Fifty shades of B L U E


Travel tip #1: Go to Sardinia

Travel tip #2: Head straight to Cala Gonone

Travel Tip#3: Hire a Motorboat

It’s so easy, it cost us 70 euro for the ENTIRE day, we could drive it ourselves and they threw in a free cooler box.  Legend. The company we went through was called Skipper, and they are located in a highly decorated Campervan right by the Port.  You won’t miss it and neither will you miss the owner’s great marketing language, telling you the reason they are #1 on trip advisor is because they combine their heads and their hearts in their business tactics.  Fair enough.



It was such an easy process, and within an hour of leaving our cabin, we were packing our cooler box, towels and packed lunch into our very own rib and heading out into the aquamarine waters wrapping along the coast.  As I have mentioned before the coast is dramatic and the drama is added to by the number of visible caves you can see from just offshore.  So many to explore.  And even more beaches.  The reason these beaches are so great is that they CANNOT be reached by car.  There are no roads going to any of the beaches after Cala Fuili.  You can hike to the next one along, Cala Luna, but otherwise it is best to hire a boat and head out exploring for the day.


Dan and I have always been sun chasers, lucky enough to meet up with each other in a number of different beaches all over the world.  And so when we were told Cala Goloritze was the best beach, we asked Captain Bryce to head there first.   It was the furthest beach down the coast.  The idea- once we got there and spoiled our eyes, we could meander back along the coast.  The problem with that was that we wanted to stop EVERYWHERE, all the time.  The water looked magical- like someone had set lights up underneath its surface.  It really was luminous in some places.  One section was so lit up, that we couldn’t resist, the sun was lighting it up just perfectly and not another sole was on the beach, so Bryce maneuvered the rib effortlessly into the bay and we anchored just off the beach.  There were limestone cliffs meeting the water’s edge and so the milkiness of the limestone highlighted the blue of the water, I mean just look at this:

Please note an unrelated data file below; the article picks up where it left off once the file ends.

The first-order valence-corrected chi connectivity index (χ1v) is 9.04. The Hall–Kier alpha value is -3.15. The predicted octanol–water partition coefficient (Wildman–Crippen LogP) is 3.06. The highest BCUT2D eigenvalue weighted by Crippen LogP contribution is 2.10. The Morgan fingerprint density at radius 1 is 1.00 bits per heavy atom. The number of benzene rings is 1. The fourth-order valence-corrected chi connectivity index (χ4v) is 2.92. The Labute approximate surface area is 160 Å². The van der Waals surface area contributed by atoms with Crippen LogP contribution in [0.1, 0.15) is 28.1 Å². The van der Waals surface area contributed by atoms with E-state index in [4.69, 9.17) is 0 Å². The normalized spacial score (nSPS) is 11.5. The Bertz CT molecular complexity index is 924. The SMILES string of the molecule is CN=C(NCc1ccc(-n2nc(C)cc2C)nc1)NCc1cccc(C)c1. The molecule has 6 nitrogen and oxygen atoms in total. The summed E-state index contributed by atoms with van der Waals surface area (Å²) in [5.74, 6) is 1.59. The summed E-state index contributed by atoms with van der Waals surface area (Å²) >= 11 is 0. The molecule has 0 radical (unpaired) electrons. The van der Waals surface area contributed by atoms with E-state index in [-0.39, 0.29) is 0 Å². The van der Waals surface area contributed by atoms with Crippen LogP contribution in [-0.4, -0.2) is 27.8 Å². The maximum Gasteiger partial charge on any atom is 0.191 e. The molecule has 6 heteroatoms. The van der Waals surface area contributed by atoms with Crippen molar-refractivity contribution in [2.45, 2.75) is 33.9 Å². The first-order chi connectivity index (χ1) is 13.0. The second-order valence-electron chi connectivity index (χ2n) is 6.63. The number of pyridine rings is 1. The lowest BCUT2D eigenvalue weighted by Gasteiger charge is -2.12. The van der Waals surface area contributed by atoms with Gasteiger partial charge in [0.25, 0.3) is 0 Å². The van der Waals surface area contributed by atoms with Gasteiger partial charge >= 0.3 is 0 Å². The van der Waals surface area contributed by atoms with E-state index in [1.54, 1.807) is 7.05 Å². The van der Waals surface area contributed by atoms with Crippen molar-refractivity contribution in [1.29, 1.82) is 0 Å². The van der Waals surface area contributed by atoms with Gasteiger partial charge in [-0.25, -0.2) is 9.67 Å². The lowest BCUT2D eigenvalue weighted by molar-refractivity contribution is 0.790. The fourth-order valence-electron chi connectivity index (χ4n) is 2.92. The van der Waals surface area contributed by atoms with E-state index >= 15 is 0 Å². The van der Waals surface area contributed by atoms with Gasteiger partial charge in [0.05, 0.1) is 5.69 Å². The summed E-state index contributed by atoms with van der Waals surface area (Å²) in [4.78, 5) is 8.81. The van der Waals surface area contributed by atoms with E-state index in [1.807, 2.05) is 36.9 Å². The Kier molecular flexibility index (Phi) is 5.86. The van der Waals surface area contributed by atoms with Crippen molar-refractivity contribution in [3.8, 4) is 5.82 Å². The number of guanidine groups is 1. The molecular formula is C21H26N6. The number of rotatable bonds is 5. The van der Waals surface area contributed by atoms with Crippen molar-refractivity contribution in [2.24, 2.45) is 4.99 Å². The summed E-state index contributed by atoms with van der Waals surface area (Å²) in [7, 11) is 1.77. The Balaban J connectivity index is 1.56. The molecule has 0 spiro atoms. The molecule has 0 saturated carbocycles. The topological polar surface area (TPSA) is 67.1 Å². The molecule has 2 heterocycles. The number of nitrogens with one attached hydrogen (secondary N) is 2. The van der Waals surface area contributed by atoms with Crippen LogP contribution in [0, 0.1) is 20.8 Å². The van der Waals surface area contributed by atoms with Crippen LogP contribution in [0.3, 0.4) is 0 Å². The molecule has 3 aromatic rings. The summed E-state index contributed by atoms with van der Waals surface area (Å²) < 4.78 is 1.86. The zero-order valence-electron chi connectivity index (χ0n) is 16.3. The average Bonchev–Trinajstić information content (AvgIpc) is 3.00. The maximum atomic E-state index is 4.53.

We had caught the sun at just the right angle, after our swim and a quick explore, we pulled away from our anchorage and the sun dipped behind the cliff, leaving the water half as marvelous as it was moments before. Grateful!

Unfortunately, we had caught the sun dipping behind that same cliff all the way up the coast, leaving our final destination, Cala Goloritze mostly in the shadows.  We appreciated it from afar and then backtracked a bit and pulled up onto another, equally magical, crystal-blue watered beach.  Bryce drove the boat’s nose right onto shore, we dropped off our picnic set up and he went back to the anchorage spot.


With a delicious selection of local cheeses, olives, breads and dips, we ate ourselves into a food coma, enjoying the late afternoon sun and quiet.  The beaches were unspoiled due to the lack of access.  The sand was more like little ground up stones than the soft stuff we know at home.  But white, white and in massive contrast to the water.


Feeling sun kissed and spoilt, our time was coming to an end, we wanted to stop at one more beach, Cala Luna, which had some beautiful caves that needed to be explored.  It was so beautiful.  Really, all the cliches and all the tourist books couldn’t have enough words to describe where we were.


That comfort of being surrounded by a piece of home, the warmth of Dan knowing me better than most and the excitement of all the beauty we had seen in the last three days, was the perfect weekend package. As the sun started to set and we had our last cup of orange juice, both of us agreed that there was so much more to see here.  We had to come back.  And next time in our own Campervan!


Not only did we need to come back, but we had to explore more of Sardinia, Porto Cervo is only a small part….there is plenty more to see!


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